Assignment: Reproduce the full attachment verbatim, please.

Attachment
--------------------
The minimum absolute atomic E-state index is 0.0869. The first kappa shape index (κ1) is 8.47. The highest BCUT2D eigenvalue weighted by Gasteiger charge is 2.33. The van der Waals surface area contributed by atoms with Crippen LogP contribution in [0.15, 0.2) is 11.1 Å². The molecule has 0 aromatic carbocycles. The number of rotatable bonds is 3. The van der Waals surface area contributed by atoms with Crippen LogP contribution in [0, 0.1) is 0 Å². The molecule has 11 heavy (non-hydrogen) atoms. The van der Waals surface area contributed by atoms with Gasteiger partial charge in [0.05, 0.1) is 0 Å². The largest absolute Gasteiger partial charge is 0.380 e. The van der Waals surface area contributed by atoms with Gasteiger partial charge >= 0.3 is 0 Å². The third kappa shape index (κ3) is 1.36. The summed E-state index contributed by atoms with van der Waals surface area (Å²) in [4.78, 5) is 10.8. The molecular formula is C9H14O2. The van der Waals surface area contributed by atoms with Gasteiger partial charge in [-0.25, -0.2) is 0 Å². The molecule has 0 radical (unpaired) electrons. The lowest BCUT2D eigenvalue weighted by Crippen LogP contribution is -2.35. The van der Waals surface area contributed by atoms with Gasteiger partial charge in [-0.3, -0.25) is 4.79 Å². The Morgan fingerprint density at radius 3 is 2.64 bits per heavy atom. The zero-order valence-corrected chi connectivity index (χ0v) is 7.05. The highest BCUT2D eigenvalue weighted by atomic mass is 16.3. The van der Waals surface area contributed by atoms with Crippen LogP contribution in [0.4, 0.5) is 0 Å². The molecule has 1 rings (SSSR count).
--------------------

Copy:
The minimum absolute atomic E-state index is 0.0869. The first kappa shape index (κ1) is 8.47. The highest BCUT2D eigenvalue weighted by Gasteiger charge is 2.33. The van der Waals surface area contributed by atoms with Crippen LogP contribution in [0.15, 0.2) is 11.1 Å². The molecule has 0 aromatic carbocycles. The number of rotatable bonds is 3. The van der Waals surface area contributed by atoms with Crippen LogP contribution in [0, 0.1) is 0 Å². The molecule has 11 heavy (non-hydrogen) atoms. The van der Waals surface area contributed by atoms with Gasteiger partial charge in [0.05, 0.1) is 0 Å². The largest absolute Gasteiger partial charge is 0.380 e. The van der Waals surface area contributed by atoms with Gasteiger partial charge >= 0.3 is 0 Å². The third kappa shape index (κ3) is 1.36. The summed E-state index contributed by atoms with van der Waals surface area (Å²) in [4.78, 5) is 10.8. The molecular formula is C9H14O2. The van der Waals surface area contributed by atoms with Gasteiger partial charge in [-0.25, -0.2) is 0 Å². The molecule has 0 radical (unpaired) electrons. The lowest BCUT2D eigenvalue weighted by Crippen LogP contribution is -2.35. The van der Waals surface area contributed by atoms with Gasteiger partial charge in [-0.3, -0.25) is 4.79 Å². The Morgan fingerprint density at radius 3 is 2.64 bits per heavy atom. The zero-order valence-corrected chi connectivity index (χ0v) is 7.05. The highest BCUT2D eigenvalue weighted by atomic mass is 16.3. The van der Waals surface area contributed by atoms with Crippen LogP contribution in [0.4, 0.5) is 0 Å². The molecule has 1 rings (SSSR count).